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Inland Revenue

Tax Policy

PUBLISHED 5 August 2010

New tax bill closes GST “phoenix” fraud schemes

A bill tabled in Parliament today will close off a loophole in the GST rules where some taxpayers have avoided paying GST on their property transactions. The bill also clarifies the change-in-use rules and the GST boundary between commercial and residential accommodation. For more information see the Government’s media statement, the Taxation (GST and Remedial Matters) Bill, the Commentary on the bill and Regulatory Impact Statements.

Hon Peter Dunne
Minister of Revenue

Media statement

Dunne: New tax bill closes loophole; simplifies GST

A tax bill tabled in Parliament today introduces changes to strengthen and clarify the GST rules, Revenue Minister Peter Dunne has announced.

One of the most important measures in the Taxation (GST & Remedial Matters) Bill would prevent so-called "phoenix" fraud schemes that undermined the integrity of the GST rules, he said.

"These schemes involve Inland Revenue refunding GST to a registered purchaser when there is no corresponding GST payment made by the supplier of the transaction because they have been deliberately wound up to avoid paying the GST.

"This practice has been of particular concern in the property sector, where GST is substantial," Mr Dunne said.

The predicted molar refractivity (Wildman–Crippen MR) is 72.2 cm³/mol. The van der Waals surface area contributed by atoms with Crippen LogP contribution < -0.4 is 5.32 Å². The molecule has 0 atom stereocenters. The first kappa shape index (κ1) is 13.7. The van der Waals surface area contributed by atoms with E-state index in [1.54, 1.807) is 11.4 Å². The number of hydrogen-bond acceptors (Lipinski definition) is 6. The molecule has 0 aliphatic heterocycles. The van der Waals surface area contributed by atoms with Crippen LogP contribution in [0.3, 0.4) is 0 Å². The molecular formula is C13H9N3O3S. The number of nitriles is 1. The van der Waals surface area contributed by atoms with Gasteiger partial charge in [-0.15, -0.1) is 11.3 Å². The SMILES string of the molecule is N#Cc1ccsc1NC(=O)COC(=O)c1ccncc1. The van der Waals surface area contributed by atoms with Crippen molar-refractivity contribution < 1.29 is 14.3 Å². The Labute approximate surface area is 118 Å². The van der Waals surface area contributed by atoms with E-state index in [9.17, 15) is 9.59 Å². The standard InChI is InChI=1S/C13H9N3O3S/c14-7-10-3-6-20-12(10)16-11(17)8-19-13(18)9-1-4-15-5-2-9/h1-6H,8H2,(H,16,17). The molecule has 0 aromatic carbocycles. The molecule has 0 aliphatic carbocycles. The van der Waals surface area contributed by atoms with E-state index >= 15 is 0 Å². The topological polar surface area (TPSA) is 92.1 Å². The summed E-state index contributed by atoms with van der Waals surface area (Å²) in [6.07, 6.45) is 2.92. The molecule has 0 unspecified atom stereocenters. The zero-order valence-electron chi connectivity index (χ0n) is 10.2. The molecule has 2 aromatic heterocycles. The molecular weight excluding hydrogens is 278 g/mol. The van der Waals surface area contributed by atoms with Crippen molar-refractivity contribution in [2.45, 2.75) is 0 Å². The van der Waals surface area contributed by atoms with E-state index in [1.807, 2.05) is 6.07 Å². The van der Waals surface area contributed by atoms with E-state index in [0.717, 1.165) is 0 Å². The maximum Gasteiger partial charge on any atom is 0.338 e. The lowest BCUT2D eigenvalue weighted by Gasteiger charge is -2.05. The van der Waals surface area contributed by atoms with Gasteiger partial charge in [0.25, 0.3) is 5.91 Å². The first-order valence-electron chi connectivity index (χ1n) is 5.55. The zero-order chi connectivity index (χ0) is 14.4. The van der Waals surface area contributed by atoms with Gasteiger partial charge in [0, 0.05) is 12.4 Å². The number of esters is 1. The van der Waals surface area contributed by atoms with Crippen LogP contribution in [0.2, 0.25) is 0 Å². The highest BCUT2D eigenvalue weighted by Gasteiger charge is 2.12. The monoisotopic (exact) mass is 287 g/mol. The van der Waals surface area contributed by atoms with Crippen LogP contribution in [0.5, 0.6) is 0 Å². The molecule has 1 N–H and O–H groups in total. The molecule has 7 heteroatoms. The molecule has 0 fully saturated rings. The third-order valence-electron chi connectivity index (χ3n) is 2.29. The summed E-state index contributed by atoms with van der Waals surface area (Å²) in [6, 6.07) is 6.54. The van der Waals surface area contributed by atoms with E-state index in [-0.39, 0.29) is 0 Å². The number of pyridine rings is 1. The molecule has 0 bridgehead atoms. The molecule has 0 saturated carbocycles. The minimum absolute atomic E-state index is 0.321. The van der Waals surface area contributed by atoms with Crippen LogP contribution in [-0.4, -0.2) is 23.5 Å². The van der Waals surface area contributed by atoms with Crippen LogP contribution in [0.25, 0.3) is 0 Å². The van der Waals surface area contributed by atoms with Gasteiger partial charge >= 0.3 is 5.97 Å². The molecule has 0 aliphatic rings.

"To prevent this practice, the bill will require GST-registered vendors to charge GST at a zero rate on most transactions involving land or in which land is a component if the purchaser is also GST-registered."

The Government, following a 2009 consultation paper, had signalled its intention to close the loophole in Budget 2010 as part of tax reforms to promote fairness and integrity across the tax system, Mr Dunne added.

Other measures in the bill would make it easier for taxpayers to understand their GST obligations and reduce compliance costs, he said.

"These measures will clarify parts of the GST rules where taxpayers have experienced difficulties in accounting for GST or interpreting the legislation," Mr Dunne said.

"For example, the current change-in-use rules that apply when assets are used for both taxable and non-taxable purposes will be replaced with an approach that apportions the input tax deductions according to the actual use of goods and services.

"The GST boundary between residential accommodation, which is GST-exempt, and commercial accommodation which is not, will also be clarified.

"Similarly, the GST rules around transactions involving nominees, where a purchaser has nominated another person to receive the goods and settle the transaction, will be clarified," he said.

"To complete the GST reform package, the bill deals with an unintended timing problem for non-profit bodies accounting for GST when they supply a large asset, such as a house, for a person in need.

"This is an important change so the GST rules do not act as an undue impediment to the decisions non-profits must make in the course of their work for others," Mr Dunne said.

The remaining features of the bill are of a remedial nature and further clarify earlier legislation.

They include allowing portfolio entities a deduction for credit impairments, clarifying the tax treatment of superannuation funds under the National Provident Fund and clarifying the way emissions units allocated by the Government under the Emissions Trading Scheme should be recognised for income tax purposes.


Mark Stewart | Press Secretary | Office of Hon Peter Dunne
Cell +64 21 243 6985